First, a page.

…Is not the landscape, every glimpse of which hath a grandeur, a face of him?
Chapter VIII: Prospects
The invariable mark of wisdom is to see the miraculous in the common.
no wonder mary oliver called herself a student, first and most, of emerson, who taught her — and us — that “the heart’s spiritual awakening” is “the true work of our lives.”
and with that i leave you to your own musings on the true work of our lives, the Book of Nature, and its most brilliant disciples and diviners….
who are your wisdom teachers, from the pages of the Book of Nature, or otherwise?
Beautiful….makes me appreciate nature even more…
then we’re a circle for i began with you…..
The English Romantic poets, particularly William Wordsworth, wrote much about nature and the world around them. Some of his poetry is relevant to our world right now. And what’s really interesting to me, is that he was alive when both Thoreau and Emerson were, but they were across a huge ocean. There was no quick and easy way for them to communicate! That may point to the fact that the world was rapidly changing at that time, just as it is now. Enjoy your reading! Your mother sounds like a remarkable and interesting woman!
the intertwining and echoing of all these voices — across oceans and centuries — totally captures my imagination.
my mama is quiet something. the Original Mother Nature, we’ve been known to call her……
I just loved reading your childhood recollections and the many lovely excerpts you included here today… I have felt happy this week, knowing you’ve been immersed in Thoreau, Emerson, and Merton.
Wishing you unlimited hours of delight as you wander page by page through the ineffable Book of Nature… xxx
thank you, my beautiful friend and fellow congregationalist in the sanctuary of the woods. xoxox
I did a photography project a few years ago on rivers and discovered the writing of Edwin Way Teale. Just magical nature writing. Also, Loren Eisley, of course.
oh, dear gracious! i feel certain i’ve read teale, but i just scanned my bookshelf and don’t see anything leaping out. so i clicked over to the cyber-encyclopedia, and the list of his titles is making me dizzy with dreaminess. guess i know who’s next on my excursion. and loren eisley, i don’t know…..
if you have a link to your photography project, i and i’m sure all the chairs would love to pore over, and absorb…photography to me is peerless among the arts, to see what so many of us miss, to capture the ephemeral….
bless your soulful spirit…..
just found this on Eiseley, anthropologist, educator, philosopher, and natural science writer, longtime professor at the University of Pennsylvania (below from Richard Wentz, writing in Christian Century):
“Although Eiseley may not have considered his writing as an expression of American spiritually, one feels that he was quite mindful of its religious character. As an heir of Emerson and Thoreau, he is at home among the poets and philosophers and among those scientists whose observations also were a form of contemplation of the universe.”
“We do not really know what to do with religiousness when it expresses itself outside those enclosures which historians and social scientists have carefully labeled religions. What, after all, does it mean to say, “the religious chord does not sound in someone,” but that the person vibrates to the concerns historically related to religion? If the person vibrates to such concerns, the chord is religious whether or not it manages to resound in the temples and prayer houses of the devout.”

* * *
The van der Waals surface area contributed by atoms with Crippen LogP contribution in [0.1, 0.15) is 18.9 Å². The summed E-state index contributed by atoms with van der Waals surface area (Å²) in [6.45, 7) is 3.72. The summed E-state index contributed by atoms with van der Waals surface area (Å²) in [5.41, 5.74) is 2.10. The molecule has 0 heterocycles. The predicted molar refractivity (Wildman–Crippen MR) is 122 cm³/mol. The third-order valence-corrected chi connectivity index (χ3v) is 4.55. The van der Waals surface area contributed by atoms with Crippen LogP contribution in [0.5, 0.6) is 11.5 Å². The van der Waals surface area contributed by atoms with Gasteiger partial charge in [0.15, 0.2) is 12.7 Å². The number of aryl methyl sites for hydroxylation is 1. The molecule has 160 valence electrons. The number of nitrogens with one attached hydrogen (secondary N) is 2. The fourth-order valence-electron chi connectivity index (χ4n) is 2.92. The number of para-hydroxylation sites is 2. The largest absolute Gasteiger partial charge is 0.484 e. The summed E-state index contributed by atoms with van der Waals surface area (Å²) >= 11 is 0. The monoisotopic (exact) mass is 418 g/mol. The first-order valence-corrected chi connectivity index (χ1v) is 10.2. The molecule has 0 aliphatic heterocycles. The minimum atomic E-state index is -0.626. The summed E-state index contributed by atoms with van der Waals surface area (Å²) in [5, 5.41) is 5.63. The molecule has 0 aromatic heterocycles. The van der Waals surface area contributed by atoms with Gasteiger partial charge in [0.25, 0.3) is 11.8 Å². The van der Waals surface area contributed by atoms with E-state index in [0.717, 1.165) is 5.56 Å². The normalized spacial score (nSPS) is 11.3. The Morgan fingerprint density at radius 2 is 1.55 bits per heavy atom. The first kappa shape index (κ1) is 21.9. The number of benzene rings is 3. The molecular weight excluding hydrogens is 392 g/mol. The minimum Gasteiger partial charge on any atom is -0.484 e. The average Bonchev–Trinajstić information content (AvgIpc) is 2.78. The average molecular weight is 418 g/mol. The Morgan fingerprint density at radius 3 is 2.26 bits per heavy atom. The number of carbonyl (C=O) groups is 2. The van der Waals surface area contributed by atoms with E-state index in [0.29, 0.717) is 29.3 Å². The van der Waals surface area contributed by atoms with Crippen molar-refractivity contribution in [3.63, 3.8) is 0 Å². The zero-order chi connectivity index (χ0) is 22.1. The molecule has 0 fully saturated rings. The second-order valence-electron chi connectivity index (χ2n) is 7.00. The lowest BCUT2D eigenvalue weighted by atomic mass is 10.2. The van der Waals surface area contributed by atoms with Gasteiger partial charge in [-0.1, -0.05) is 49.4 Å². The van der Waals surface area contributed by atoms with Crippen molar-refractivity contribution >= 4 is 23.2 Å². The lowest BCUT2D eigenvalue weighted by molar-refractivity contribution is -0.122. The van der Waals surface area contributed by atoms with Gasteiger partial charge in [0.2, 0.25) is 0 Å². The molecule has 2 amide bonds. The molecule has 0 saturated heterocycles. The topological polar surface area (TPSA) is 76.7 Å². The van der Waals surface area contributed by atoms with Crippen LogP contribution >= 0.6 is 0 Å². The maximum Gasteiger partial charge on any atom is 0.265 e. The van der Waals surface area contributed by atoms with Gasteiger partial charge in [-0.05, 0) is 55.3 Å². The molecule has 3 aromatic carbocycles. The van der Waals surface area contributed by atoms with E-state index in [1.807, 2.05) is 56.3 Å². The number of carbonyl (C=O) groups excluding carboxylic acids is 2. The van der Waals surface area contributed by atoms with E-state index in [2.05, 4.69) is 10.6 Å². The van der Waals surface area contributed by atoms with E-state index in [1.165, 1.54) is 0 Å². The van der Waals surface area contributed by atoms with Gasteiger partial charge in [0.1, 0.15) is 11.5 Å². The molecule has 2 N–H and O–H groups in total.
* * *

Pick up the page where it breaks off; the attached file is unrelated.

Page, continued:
Wentz quotes Eiseley, from All the Strange Hours and The Star Thrower, to indicate that he was, in fact, a religious thinker:
“I am treading deeper and deeper into leaves and silence. I see more faces watching, non-human faces. Ironically, I who profess no religion find the whole of my life a religious pilgrimage.”
“The religious forms of the present leave me unmoved. My eye is round, open, and undomesticated as an owl’s in a primeval forest — a world that for me has never truly departed.”
“Like the toad in my shirt we were in the hands of God, but we could not feel him; he was beyond us, totally and terribly beyond our limited- senses.”
“Man is not as other creatures and … without the sense of the holy, without compassion, his brain can become a gray stalking horror — the deviser of Belsen.”
Teale’s book that I loved the most was “A Conscious Stillness,” written with naturalist Ann Zwinger. The two of them paired up to take a long canoe trip over many, many months to explore Thoreau’s rivers, the Assabet and the Sudbury, in Massachusetts. Teale died shortly before the book was completed. I don’t have any of the photos from the project scanned digitally. I actually did the whole project on film. Going over my notes tonight, I’m thinking it would be fun to scan my negatives and see what I have digitally.
oh, dear mary, thank you for the extra layers, and for pointing us toward a place to begin. ” a conscious stillness.” i’m there at the title…..
i love that you shot film. and i would love to see your photos if ever there is a way……
well, whaddya know. i just did. https://www.marymccloskeyphotography.com
luminous is the word. i soooo long to be able to capture images….yours draw me right in….
i found the right site, right?
Of course Thoreau, who did what most of us cannot and lived in the woods for a year to commune with trees and fishes and waters and birds. Others who have inspired me are Archie Carr, the father of sea turtle biology, who started out an English major and wrote like it. Everything he penned, from Time-Life nature books to scientific papers, sparkled. Rachel Carson was one of our most eloquent, and ardent, teachers and defenders of the natural world.
And I am glad to see Loren Eiseley mentioned. Do find his compilation, The Star Thrower. The binding on my copy is cracked to open at “The Bird and the Machine,” which recalls when his life intersected with that of one-half of a pair of kestrels. It begins, “I suppose their little bones have years ago been lost among the stones and winds of those high glacial pastures. I suppose their feathers blew eventually into the piles of tumbleweed beneath the straggling cattle fences and rotted there in the mountain snows, along with dead steers and all the other things that drift to an end in the corners of the wire.” I believe it was written in 1955, but it resonates today. And it never fails to move and inspire me.
oh dear gracious, i love that you gave us a line — the first line — to quicken our hearts, and propel us to the library. and of course someone who starts as an english major and moves to sea turtles sounds like someone whose words i want to pore over. i think, sometimes, the beauty of the writing is what holds half the sacred to me. that, and what it points us to see…..
and once again, the titles of Eiseley: “star thrower,” what a glorious picture pops up in my imagination…..
thank you all for deepening my bookshelf. and lengthening my reading list for the spring soon to come….